Project description:Long and irregular menstrual cycles, a hallmark of polycystic ovary syndrome (PCOS), have been associated with higher androgen and lower sex hormone binding globulin levels and this altered hormonal environment may increase the risk of specific histologic subtypes of ovarian cancer. We investigated whether menstrual cycle characteristics and self-reported PCOS were associated with ovarian cancer risk among 2,041 women with epithelial ovarian cancer and 2,100 controls in the New England Case-Control Study (1992-2008). Menstrual cycle irregularity, menstrual cycle length, and PCOS were collected through in-person interview. Unconditional logistic regression models were used to calculate odds ratios (OR) and 95% confidence intervals (95% CIs) for ovarian cancer risk overall, and polytomous logistic regression to evaluate whether risk differed between histologic subtypes. Overall, we observed no elevation in ovarian cancer risk for women who reported periods that were never regular or for those reporting a menstrual cycle length of >35 days with ORs of 0.87 (95% CI?=?0.69-1.10) and 0.83 (95% CI?=?0.44-1.54), respectively. We observed no overall association between self-reported PCOS and ovarian cancer (OR?=?0.97; 95% CI?=?0.61-1.56). However, we observed significant differences in the association with menstrual cycle irregularity and risk of ovarian cancer subtypes (pheterogeneity ?=?0.03) as well as by BMI and OC use (pinteraction ?<?0.01). Most notable, menstrual cycle irregularity was associated with a decreased risk of high grade serous tumors but an increased risk of serous borderline tumors among women who had never used OCs and those who were overweight. Future research in a large collaborative consortium may help clarify these associations.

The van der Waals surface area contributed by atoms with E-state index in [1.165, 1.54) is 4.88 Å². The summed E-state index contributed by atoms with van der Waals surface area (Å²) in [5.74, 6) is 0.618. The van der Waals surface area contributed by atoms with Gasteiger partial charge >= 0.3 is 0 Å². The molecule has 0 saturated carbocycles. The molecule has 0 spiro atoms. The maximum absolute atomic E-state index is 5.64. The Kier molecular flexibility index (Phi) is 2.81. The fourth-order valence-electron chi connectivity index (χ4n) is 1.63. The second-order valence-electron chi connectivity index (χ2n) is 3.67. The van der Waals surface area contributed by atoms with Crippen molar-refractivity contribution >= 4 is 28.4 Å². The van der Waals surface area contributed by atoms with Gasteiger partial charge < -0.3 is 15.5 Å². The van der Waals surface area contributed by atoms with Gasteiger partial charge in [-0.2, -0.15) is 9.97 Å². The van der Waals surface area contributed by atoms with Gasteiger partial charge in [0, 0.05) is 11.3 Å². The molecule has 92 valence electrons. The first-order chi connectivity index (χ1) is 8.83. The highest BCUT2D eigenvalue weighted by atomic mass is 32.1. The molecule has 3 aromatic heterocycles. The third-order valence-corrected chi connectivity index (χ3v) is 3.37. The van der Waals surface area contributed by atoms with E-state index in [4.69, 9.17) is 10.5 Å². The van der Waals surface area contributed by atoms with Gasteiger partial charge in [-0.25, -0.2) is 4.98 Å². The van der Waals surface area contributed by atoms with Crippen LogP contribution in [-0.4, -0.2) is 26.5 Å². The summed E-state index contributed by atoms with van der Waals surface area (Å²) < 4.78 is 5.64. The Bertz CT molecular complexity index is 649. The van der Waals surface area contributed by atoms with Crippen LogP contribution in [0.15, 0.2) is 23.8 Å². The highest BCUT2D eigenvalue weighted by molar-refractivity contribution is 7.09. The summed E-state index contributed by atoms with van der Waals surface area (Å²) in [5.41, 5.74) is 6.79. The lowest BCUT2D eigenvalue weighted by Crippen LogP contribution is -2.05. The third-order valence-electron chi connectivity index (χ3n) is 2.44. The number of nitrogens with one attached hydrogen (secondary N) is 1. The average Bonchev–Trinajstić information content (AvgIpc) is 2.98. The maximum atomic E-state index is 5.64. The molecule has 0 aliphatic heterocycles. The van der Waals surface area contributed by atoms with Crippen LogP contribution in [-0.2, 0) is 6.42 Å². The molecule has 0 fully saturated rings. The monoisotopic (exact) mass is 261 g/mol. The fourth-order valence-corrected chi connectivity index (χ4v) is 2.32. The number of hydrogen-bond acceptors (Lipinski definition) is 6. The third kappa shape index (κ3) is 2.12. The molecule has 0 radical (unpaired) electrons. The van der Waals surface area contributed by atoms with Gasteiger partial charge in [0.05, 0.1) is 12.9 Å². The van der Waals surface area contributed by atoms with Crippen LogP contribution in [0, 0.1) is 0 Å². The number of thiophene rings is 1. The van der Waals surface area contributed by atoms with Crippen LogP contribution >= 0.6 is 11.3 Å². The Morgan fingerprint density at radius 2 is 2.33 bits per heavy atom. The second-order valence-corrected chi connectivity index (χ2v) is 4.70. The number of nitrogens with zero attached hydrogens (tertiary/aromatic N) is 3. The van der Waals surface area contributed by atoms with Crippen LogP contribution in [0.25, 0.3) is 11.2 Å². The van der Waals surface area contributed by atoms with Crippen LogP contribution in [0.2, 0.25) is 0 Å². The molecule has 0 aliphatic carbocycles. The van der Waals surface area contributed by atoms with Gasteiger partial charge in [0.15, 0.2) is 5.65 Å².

Project description:OBJECTIVES:To measure the prevalence and correlates of abnormal menstruation among women living with HIV (WLWH) in Canada. METHODS:We used cross-sectional questionnaire data from the community-based Canadian HIV Women's Sexual and Reproductive Health Cohort Study (CHIWOS), which enrolled WLWH aged ?16 from British Columbia (BC), Ontario, and Quebec. For this analysis, we excluded women >45 years, who had primary amenorrhea, were pregnant, on hormonal contraception, or who reported history of endometrial cancer, last menstrual period >12 months ago, or premature ovarian failure. The primary outcome was abnormal menstruation (Yes vs No) based on responses to five questions about menstrual regularity, frequency, volume, duration, and intermenstrual bleeding in the six months prior to interview. An exploratory multivariable logistic regression analysis examined independent correlates of abnormal menstruation. RESULTS:Of 1422 women enrolled, 521 (37%) met eligibility criteria. Overall, 55.9% (95% CI:52%-60%) reported abnormal menstruation. In adjusted analyses, abnormal menstruation was associated with having a biologic sister/mother who entered menopause before age 40 (AOR 5.01, 95%CI 1.39-18.03), Hepatitis B co-infection (AOR 6.97, 95%CI 1.52-31.88), current smoking (AOR 1.69, 95%CI 1.55-3.41); and currently taking antiretroviral therapy (ART) (AOR 2.36, 95%CI 1.25-4.45) compared to being ART-naïve. Women in BC had higher adjusted odds of abnormal menstruation (AOR 2.95, 95%CI 1.61-5.39), relative to women in Ontario and Quebec. CONCLUSIONS:Over half of WLWH in this analysis had abnormal menstruation. Correlates of abnormal menstruation include genetic, socio-behavioural factors (province of residence, smoking), Hepatitis B co-infection, and current ART use.